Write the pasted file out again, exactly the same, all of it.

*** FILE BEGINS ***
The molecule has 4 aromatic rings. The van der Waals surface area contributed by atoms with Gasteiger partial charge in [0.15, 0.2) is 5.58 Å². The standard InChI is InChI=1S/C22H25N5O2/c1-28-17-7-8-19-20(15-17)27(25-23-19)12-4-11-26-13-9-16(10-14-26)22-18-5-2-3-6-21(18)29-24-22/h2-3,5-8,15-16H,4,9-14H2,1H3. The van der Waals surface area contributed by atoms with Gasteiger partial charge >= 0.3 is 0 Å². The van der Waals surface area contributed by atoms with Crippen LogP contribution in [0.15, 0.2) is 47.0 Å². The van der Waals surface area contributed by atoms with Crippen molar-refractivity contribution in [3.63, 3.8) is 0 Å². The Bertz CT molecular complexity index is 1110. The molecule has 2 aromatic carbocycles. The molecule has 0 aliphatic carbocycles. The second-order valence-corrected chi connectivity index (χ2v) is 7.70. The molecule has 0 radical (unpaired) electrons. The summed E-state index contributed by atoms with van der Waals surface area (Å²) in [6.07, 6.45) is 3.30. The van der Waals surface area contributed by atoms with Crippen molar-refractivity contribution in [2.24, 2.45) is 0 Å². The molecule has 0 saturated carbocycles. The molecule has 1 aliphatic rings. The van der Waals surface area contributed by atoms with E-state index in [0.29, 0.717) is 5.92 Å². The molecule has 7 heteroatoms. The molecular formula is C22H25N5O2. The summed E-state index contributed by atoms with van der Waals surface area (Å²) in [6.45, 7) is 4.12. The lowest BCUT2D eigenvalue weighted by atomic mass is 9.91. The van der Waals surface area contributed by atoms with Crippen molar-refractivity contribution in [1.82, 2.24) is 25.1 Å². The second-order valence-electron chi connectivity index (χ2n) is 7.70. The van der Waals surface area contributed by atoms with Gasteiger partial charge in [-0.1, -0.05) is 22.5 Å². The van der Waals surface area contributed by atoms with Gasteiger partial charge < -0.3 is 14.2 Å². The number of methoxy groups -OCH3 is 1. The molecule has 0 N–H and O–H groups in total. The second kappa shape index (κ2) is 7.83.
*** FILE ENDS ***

The molecule has 4 aromatic rings. The van der Waals surface area contributed by atoms with Gasteiger partial charge in [0.15, 0.2) is 5.58 Å². The standard InChI is InChI=1S/C22H25N5O2/c1-28-17-7-8-19-20(15-17)27(25-23-19)12-4-11-26-13-9-16(10-14-26)22-18-5-2-3-6-21(18)29-24-22/h2-3,5-8,15-16H,4,9-14H2,1H3. The van der Waals surface area contributed by atoms with Gasteiger partial charge >= 0.3 is 0 Å². The van der Waals surface area contributed by atoms with Crippen LogP contribution in [0.15, 0.2) is 47.0 Å². The van der Waals surface area contributed by atoms with Crippen molar-refractivity contribution in [3.63, 3.8) is 0 Å². The Bertz CT molecular complexity index is 1110. The molecule has 2 aromatic carbocycles. The molecule has 0 aliphatic carbocycles. The second-order valence-corrected chi connectivity index (χ2v) is 7.70. The molecule has 0 radical (unpaired) electrons. The summed E-state index contributed by atoms with van der Waals surface area (Å²) in [6.07, 6.45) is 3.30. The van der Waals surface area contributed by atoms with Crippen molar-refractivity contribution in [2.24, 2.45) is 0 Å². The molecule has 0 saturated carbocycles. The molecule has 1 aliphatic rings. The van der Waals surface area contributed by atoms with E-state index in [0.29, 0.717) is 5.92 Å². The molecule has 7 heteroatoms. The molecular formula is C22H25N5O2. The summed E-state index contributed by atoms with van der Waals surface area (Å²) in [6.45, 7) is 4.12. The lowest BCUT2D eigenvalue weighted by atomic mass is 9.91. The van der Waals surface area contributed by atoms with Crippen molar-refractivity contribution in [1.82, 2.24) is 25.1 Å². The second-order valence-electron chi connectivity index (χ2n) is 7.70. The van der Waals surface area contributed by atoms with Gasteiger partial charge in [-0.1, -0.05) is 22.5 Å². The van der Waals surface area contributed by atoms with Gasteiger partial charge < -0.3 is 14.2 Å². The number of methoxy groups -OCH3 is 1. The molecule has 0 N–H and O–H groups in total. The second kappa shape index (κ2) is 7.83.